“There is no way I’m getting married until I’m at least 30,” I declared to my two best friends during one of our weekly sleepovers in high school. At the time, I associated marriage with settling down, sacrificing personal goals and getting on with the business of having kids. Fast-forward just three short years and those two girls were standing beside me at my wedding.
In the course of those three years, I learned a lot about myself and what I wanted in a partner. It just so happened that I connected with my person a few years ahead of my planned timeline. Suddenly the thought of getting married young wasn’t so bizarre to me — but rather, it actually seemed to be the best option for us.
Now, nearly five years on, I am as certain as ever that we made the right decision and for the right reasons. It just took getting married at 20 for me to realize some stereotypes about young brides aren’t always true.
Recently, a friend from my hometown confessed a mutual acquaintance's first reaction to my engagement was, “Is she pregnant?” I can’t fault her for that assumption, as there wouldn’t be such a succinct term for “getting married because there is a baby on the way” if it didn’t happen with some regularity. Still, as the next nine months came and went, she must have realized we had other reasons to get married — such as, you know, love.
Now that I live in a city with an extremely large military presence, I’ve met quite a few people who had legitimate reasons to bump up their weddings. The common thread is that all these people would have gotten married regardless. Sure, certain benefits — either through the military or with standard tax breaks — are nice. But they are not the driving forces behind marriages.
Unless you find yourself at an Elvis-ordained wedding in Vegas, there is a considerable amount of consideration that goes into saying “I do” to marriage — regardless of age. Although, our wedding plans may have seemed to come out of the blue to many people, we actually spent months before our engagement talking with trusted friends and family members about the pros and cons. Based on all the conversations we had, I would dare say we even put more thought into it than the couples I know where the woman was blindsided by a proposal. (What I sacrificed in terms of the complete surprise factor, I gained with preparedness and communication skills.)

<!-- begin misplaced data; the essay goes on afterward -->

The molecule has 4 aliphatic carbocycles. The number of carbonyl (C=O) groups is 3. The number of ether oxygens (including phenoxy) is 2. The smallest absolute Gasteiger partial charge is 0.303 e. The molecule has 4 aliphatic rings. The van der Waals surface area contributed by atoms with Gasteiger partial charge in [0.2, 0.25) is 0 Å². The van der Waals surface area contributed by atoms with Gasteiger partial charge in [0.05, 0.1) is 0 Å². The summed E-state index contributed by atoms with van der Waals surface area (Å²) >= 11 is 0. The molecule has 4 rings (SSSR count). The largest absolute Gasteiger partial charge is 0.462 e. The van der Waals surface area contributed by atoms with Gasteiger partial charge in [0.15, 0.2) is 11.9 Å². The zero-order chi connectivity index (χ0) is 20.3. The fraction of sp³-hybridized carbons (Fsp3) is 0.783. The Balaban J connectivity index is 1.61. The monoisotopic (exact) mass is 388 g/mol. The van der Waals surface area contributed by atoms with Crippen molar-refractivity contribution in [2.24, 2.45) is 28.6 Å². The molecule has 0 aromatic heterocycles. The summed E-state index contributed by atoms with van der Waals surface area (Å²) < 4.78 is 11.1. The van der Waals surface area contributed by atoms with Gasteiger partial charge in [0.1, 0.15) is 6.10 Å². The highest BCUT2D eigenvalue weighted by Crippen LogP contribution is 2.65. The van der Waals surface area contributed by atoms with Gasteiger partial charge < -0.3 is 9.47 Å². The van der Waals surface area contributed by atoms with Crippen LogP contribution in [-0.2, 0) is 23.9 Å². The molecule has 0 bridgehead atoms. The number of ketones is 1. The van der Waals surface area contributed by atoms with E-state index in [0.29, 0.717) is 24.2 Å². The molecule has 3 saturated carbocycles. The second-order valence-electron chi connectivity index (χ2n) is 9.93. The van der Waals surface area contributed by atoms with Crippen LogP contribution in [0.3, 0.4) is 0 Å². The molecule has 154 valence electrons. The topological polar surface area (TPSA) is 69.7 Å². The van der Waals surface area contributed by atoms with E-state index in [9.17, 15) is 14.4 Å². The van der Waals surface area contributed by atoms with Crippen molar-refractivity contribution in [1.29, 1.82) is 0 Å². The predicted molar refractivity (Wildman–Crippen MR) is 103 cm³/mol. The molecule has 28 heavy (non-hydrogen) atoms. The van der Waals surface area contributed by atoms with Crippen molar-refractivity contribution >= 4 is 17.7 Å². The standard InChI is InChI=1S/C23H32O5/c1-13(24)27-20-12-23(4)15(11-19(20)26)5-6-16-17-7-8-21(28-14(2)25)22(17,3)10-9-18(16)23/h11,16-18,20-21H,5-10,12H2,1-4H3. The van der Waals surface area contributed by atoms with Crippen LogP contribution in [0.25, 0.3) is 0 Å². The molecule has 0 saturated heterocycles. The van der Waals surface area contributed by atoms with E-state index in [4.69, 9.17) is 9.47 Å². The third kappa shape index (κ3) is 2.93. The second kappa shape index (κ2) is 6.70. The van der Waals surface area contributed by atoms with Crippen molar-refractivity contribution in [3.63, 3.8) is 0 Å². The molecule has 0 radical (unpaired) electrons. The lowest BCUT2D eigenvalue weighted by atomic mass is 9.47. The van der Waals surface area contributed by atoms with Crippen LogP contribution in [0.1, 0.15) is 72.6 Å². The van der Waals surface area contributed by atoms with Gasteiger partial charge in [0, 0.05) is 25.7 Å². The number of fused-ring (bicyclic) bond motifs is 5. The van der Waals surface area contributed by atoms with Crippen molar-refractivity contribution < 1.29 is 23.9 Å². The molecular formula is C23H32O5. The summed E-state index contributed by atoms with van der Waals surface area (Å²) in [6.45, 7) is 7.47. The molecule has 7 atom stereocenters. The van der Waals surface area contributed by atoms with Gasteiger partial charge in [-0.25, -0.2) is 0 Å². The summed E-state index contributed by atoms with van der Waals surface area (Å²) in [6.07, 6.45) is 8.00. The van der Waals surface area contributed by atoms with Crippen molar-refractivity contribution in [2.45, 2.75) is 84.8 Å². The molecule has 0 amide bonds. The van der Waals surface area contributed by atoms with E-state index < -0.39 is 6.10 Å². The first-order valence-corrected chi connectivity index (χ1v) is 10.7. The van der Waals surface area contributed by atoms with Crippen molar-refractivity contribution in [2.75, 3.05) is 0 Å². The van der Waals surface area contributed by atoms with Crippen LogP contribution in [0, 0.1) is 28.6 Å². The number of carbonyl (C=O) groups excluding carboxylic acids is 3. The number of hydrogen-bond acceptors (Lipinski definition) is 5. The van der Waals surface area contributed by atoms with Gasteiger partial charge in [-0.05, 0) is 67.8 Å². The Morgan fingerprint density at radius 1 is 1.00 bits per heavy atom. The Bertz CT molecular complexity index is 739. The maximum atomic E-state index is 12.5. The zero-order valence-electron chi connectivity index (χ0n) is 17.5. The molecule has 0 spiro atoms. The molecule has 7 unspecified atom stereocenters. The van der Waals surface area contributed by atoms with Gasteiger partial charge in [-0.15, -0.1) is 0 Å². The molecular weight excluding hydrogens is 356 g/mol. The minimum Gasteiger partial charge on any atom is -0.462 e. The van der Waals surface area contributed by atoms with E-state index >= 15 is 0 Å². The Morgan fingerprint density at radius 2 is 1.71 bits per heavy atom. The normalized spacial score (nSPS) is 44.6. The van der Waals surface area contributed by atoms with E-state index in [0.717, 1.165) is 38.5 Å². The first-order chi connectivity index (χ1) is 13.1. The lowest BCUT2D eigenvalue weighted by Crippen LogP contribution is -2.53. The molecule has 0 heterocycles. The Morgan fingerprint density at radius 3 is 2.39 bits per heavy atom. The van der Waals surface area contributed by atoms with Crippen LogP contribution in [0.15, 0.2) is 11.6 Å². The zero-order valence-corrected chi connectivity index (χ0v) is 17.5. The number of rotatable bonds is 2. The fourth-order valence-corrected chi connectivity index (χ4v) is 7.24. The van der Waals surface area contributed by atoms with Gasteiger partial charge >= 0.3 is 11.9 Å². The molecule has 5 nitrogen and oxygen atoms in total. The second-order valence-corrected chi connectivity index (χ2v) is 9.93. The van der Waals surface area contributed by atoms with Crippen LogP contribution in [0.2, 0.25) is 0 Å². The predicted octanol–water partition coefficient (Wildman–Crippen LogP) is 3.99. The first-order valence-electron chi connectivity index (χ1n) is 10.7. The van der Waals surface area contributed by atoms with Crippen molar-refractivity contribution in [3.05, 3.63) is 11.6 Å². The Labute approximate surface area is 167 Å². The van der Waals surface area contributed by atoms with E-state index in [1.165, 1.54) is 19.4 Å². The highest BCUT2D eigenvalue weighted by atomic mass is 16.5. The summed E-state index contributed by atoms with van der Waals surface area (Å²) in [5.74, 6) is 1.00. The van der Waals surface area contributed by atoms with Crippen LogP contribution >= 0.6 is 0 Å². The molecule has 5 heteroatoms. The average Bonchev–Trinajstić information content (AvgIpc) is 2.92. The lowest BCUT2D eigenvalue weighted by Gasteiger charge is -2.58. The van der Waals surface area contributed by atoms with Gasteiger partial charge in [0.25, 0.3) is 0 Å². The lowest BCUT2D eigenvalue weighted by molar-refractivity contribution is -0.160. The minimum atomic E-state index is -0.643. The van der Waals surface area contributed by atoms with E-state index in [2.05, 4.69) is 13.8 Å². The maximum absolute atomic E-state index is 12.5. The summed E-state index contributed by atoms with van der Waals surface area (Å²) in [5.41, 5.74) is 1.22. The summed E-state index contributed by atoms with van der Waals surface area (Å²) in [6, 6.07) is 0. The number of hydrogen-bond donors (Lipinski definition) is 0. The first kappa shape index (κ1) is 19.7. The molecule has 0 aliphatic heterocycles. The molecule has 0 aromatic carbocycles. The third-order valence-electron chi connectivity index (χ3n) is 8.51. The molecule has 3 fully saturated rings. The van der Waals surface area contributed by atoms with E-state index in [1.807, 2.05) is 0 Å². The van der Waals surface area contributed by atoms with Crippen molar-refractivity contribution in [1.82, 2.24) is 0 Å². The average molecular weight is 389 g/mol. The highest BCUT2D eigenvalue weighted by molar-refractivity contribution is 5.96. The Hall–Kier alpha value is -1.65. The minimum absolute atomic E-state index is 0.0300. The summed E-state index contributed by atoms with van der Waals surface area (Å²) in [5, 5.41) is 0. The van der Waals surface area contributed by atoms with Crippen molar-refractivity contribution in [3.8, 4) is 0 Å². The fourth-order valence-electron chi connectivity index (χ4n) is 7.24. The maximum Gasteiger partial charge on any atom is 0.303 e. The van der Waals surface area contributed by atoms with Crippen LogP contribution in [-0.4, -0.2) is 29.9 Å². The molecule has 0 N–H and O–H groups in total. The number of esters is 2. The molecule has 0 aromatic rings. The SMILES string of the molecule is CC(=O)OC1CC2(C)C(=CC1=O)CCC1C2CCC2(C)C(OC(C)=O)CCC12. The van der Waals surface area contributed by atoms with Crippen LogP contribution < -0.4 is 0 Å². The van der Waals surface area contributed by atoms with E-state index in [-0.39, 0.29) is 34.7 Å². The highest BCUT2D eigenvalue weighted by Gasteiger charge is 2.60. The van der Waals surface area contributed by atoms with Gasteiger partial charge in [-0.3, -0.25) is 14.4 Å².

One reason the high school version of me was so opposed to getting married in my 20s was the theory I wouldn’t be able to pursue my professional goals. As I sit here doing what I always wanted — writing for a living — I can confirm that isn’t so. Yes, there were compromises my husband and I both had to make along the way. With a little creativity and perseverance, though, most career goals are still attainable.
I love experiencing life with my husband. I also love experiencing life with my friends and other family members. Getting married young doesn’t mean you are signing up for a life of staying inside and watching Netflix with your partner forever and ever. (As nice as those occasional nights are.) My husband and I have different interests — and our marriage is stronger when we encourage each other to pursue those.
This may very well be the biggest stereotype we ran into during our engagement. Yes, we were aware of the statistics that show people who get married before the age of 25 are more likely to end in divorce. But, digging deeper into the studies reveals something interesting: Twenty percent of people who marry between the ages of 20 and 24 will divorce within five years versus 15 percent of people in their upper 20s. That’s just a five percent difference, so can we stop it with those apocalyptic predictions? As we approach that five-year mark and continue to go strong, I feel confident saying this is another stereotype to retire.
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